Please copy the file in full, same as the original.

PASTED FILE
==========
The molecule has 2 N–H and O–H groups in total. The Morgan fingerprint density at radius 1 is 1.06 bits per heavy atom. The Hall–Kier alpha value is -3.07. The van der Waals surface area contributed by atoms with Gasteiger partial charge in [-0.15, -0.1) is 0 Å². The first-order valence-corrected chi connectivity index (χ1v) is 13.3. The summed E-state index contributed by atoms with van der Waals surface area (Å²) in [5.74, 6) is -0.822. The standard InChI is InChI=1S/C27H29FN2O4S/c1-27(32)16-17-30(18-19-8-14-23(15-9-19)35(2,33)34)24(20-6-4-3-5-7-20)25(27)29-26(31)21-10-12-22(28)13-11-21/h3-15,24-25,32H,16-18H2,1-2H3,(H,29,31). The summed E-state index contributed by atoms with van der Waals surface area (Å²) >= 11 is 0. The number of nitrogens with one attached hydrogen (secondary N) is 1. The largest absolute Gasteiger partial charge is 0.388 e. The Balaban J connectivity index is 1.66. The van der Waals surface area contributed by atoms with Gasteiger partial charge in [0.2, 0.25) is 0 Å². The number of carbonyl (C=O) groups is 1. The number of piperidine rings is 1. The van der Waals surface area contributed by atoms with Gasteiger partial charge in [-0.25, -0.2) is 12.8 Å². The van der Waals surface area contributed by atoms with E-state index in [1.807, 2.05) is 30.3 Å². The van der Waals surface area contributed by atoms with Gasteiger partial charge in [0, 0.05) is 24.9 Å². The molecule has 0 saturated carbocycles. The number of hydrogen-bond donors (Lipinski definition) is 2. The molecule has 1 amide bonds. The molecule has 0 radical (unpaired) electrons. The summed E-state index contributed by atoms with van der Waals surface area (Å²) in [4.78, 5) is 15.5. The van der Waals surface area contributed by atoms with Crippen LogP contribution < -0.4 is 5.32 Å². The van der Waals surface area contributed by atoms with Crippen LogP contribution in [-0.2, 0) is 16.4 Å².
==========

The molecule has 2 N–H and O–H groups in total. The Morgan fingerprint density at radius 1 is 1.06 bits per heavy atom. The Hall–Kier alpha value is -3.07. The van der Waals surface area contributed by atoms with Gasteiger partial charge in [-0.15, -0.1) is 0 Å². The first-order valence-corrected chi connectivity index (χ1v) is 13.3. The summed E-state index contributed by atoms with van der Waals surface area (Å²) in [5.74, 6) is -0.822. The standard InChI is InChI=1S/C27H29FN2O4S/c1-27(32)16-17-30(18-19-8-14-23(15-9-19)35(2,33)34)24(20-6-4-3-5-7-20)25(27)29-26(31)21-10-12-22(28)13-11-21/h3-15,24-25,32H,16-18H2,1-2H3,(H,29,31). The summed E-state index contributed by atoms with van der Waals surface area (Å²) >= 11 is 0. The number of nitrogens with one attached hydrogen (secondary N) is 1. The largest absolute Gasteiger partial charge is 0.388 e. The Balaban J connectivity index is 1.66. The van der Waals surface area contributed by atoms with Gasteiger partial charge in [0.2, 0.25) is 0 Å². The number of carbonyl (C=O) groups is 1. The number of piperidine rings is 1. The van der Waals surface area contributed by atoms with Gasteiger partial charge in [-0.25, -0.2) is 12.8 Å². The van der Waals surface area contributed by atoms with E-state index in [1.807, 2.05) is 30.3 Å². The van der Waals surface area contributed by atoms with Gasteiger partial charge in [0, 0.05) is 24.9 Å². The molecule has 0 saturated carbocycles. The number of hydrogen-bond donors (Lipinski definition) is 2. The molecule has 1 amide bonds. The molecule has 0 radical (unpaired) electrons. The summed E-state index contributed by atoms with van der Waals surface area (Å²) in [4.78, 5) is 15.5. The van der Waals surface area contributed by atoms with Crippen LogP contribution < -0.4 is 5.32 Å². The van der Waals surface area contributed by atoms with Crippen LogP contribution in [-0.2, 0) is 16.4 Å².